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Global and regional drivers of accelerating CO2 emissions

TitleGlobal and regional drivers of accelerating CO2 emissions
Publication TypeJournal Article
Year of Publication2007
AuthorsRaupach, MR, G. Marland, P. Ciais, C. Le Quere, JG Canadell, G. Klepper, and CB Field
JournalProceedings of the National Academy of Sciences of the United States of America
Date PublishedJUN 12 2007
ISBN Number0027-8424
Keywordsatmospheric co2, carbon intensity of economy, carbon intensity of energy, CARBON-DIOXIDE, emissions scenarios, ENERGY, fossil fuels, Kaya identity

CO2 emissions from fossil-fuel burning and industrial processes have been accelerating at a global scale, with their growth rate increasing from 1.1% y(-1) for 1990-1999 to >3% y(-1) for 2000-2004. The emissions growth rate since 2000 was greater than for the most fossil-fuel intensive of the Intergovernmental Panel on Climate Change emissions scenarios developed in the late 1990s. Global emissions growth since 2000 was driven by a cessation or reversal of earlier declining trends in the energy intensity of gross domestic product (GDP) (energy/GDP) and the carbon intensity of energy (emissions/energy), coupled with continuing increases in population and per-capita GDP. Nearly constant or slightly increasing trends in the carbon intensity of energy have been recently observed in both developed and developing regions. No region is decarbonizing its energy supply. The growth rate in emissions is strongest in rapidly developing economies, particularly China. Together, the developing and least-developed economies (forming 80% of the world's population) accounted for 73% of global emissions growth in 2004 but only 41 % of global emissions and only 23% of global cumulative emissions since the mid-18th century. The results have implications for global equity.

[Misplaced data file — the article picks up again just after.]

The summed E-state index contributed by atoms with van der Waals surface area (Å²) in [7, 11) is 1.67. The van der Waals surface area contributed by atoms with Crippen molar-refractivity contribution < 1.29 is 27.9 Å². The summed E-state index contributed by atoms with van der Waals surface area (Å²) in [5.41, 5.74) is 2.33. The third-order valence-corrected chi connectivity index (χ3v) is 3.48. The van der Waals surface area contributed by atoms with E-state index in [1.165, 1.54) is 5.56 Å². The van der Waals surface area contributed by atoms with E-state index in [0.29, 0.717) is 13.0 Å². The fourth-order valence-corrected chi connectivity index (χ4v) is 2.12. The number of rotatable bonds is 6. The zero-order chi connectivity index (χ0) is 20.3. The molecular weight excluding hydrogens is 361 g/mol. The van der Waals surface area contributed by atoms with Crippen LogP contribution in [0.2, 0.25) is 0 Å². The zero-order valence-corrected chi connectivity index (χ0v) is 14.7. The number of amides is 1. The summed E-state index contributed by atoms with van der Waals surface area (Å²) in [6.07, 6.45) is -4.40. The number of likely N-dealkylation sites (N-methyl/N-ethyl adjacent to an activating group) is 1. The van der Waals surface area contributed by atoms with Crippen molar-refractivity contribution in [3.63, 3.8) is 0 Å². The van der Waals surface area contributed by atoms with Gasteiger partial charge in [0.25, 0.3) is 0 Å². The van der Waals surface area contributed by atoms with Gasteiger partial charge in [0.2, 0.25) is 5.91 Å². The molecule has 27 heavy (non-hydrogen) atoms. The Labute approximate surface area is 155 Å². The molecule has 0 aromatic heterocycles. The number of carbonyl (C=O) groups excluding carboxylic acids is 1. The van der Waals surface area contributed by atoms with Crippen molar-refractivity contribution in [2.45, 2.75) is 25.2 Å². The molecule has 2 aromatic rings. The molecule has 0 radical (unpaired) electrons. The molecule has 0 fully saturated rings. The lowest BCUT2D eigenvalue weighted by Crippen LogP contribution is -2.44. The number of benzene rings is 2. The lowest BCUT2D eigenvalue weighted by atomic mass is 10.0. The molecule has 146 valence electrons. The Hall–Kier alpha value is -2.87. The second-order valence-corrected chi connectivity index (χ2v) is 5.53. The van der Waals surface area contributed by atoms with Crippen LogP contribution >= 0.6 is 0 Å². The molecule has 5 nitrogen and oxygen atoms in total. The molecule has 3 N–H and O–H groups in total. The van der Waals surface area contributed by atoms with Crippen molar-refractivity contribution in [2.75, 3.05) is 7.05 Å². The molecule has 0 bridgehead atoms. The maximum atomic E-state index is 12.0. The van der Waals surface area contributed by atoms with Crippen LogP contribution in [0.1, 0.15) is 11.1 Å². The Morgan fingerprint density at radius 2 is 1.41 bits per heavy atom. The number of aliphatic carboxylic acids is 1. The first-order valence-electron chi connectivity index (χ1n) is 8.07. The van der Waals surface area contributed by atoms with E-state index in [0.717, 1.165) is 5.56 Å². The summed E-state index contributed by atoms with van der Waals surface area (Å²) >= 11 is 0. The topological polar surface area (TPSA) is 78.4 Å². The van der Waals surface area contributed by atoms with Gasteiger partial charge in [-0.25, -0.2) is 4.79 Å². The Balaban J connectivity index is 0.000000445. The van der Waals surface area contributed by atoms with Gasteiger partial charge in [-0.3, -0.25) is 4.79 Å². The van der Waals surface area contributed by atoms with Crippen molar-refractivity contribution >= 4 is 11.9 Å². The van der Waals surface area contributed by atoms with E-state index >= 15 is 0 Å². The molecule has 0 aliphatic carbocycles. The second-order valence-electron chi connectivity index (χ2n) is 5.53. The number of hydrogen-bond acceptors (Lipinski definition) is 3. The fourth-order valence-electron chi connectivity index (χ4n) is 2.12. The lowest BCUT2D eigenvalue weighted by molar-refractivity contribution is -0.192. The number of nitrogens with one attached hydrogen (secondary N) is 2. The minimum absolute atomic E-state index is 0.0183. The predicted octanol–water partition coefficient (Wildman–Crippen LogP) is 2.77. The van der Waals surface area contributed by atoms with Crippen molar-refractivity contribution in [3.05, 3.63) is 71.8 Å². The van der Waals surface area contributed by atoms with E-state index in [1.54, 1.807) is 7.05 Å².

DOIDOI 10.1073/pnas.0700609104
Reference number


Short TitleGlobal and regional drivers of accelerating CO2 emissions
Citation Key82